I’ve done many posts on bougainvillea pruning so I not going too in-depth on the subject here. I’m including this short blurb on pruning because I’ve found that a great time to do it is when a lot of the leaves have fallen off and before all the new leaves have opened up. You can better see the structure of the plant prior without the dense foliage.

I always wait until the colder months have passed and the nighttime temperatures have warmed to over 45F to prune. In Santa Babara, it was mid to late winter, and in Tucson late winter to early spring.

The pruning that I do at this time is the one that sets the framework shape and size-wise as to how the bougainvilleas will grow for the rest of the season. I find it easiest to do this before the leaves come out and all the foliage is in the way. And remember bougainvillea, blooms on new wood so pruning will encourage flowering.

My B. glabra, which you’ll see a couple of photos up and in the video below, was a flowering machine. It puts out a big show of magenta/purplish color off and on during the growing season which is 9 months out of the year. It grew up and over my garage which sits at the end of a long, narrow driveway. It got a major “WOW” from anyone who saw it. That plant was an adventure in pruning!

By the way, this is How I Prune and Trim my Bougainvillea to Get Maximum Bloom. For more on pruning, check out Bougainvillea Pruning 101.

See how my bougainvillea glabra looks in winter:

What To Do

It depends on what’s causing them to fall off. I’ve touched on that above.

The cause with my bougainvilleas both in Santa Barbara and Tucson was environmental. It happens in late fall/winter. The reason is the colder evening temps. and prolonged dry spells.

So, for this reason, there are two things you can do about those leaves falling off bougainvilleas: #1 is to just let them be and fall where they may, and #2 is to rake or sweep them up.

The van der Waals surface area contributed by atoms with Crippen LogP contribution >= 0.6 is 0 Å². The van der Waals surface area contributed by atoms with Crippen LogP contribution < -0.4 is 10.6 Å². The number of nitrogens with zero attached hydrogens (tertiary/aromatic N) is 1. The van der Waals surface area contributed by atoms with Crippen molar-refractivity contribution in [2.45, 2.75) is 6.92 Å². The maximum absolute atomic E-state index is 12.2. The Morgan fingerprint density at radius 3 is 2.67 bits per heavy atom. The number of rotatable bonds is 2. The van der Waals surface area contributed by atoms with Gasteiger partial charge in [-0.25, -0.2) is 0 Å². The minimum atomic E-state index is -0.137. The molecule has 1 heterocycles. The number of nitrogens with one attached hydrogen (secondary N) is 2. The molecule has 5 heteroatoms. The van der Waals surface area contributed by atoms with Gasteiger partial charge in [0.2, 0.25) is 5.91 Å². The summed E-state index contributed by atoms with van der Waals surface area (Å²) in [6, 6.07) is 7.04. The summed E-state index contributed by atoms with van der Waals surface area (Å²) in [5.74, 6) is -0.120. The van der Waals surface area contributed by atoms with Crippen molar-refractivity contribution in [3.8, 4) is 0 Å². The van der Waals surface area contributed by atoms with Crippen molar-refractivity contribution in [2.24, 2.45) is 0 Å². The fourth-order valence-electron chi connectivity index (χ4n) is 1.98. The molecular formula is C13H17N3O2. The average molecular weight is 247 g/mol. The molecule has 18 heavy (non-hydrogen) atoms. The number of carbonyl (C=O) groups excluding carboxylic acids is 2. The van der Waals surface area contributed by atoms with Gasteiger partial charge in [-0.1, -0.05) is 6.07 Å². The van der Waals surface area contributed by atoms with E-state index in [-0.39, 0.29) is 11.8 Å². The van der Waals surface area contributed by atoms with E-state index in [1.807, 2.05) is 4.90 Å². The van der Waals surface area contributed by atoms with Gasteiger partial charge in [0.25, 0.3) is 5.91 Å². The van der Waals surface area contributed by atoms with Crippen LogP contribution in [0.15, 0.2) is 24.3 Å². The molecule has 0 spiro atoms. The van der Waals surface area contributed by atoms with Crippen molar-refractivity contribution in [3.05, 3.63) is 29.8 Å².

It’s part of the plant’s natural cycle, and because we don’t get any colorful foliage displays in these parts, we’ll take it as our version of fall!

bougainvillea dropping yellow leaves
Bougainvilleas shed all those colorful leaves (technically called bracts) after every bloom cycle.

FAQs About Bougainvillea Leaves

Do bougainvillea lose leaves in winter?


In my experience growing them in two different climate zones, yes. They lose a good portion of their leaves. In Tropical climates, I’ve heard they stay more evergreen.

Why are my bougainvillea leaves curling?


Common causes that I know of are: not enough water, not getting enough light, or some type of pest.

Are bougainvillea leaves poisonous?


I can’t give you a definitive answer on this one. I refer to the ASPCA website for this info, and they don’t list bougainvillea. People can have bad reactions to the thorns skin-wise, but in terms of the leaves and papery bracts of the flowers, it’s best to deter your pets (and young children) from eating them.

Why are my bougainvillea leaves dropping?

There are a few reasons. It could be too much or too little water, transplant shock, pest infestation, not enough light, or a temperature drop.

In my experience, it’s their natural cycle of shedding in late fall/winter so they can put out fresh new growth.

When does bougainvillea lose its flowers?


The colored parts of the bougainvillea aren’t flowers. They are leaves. The technical term is bract. The flowers are the tiny white centers.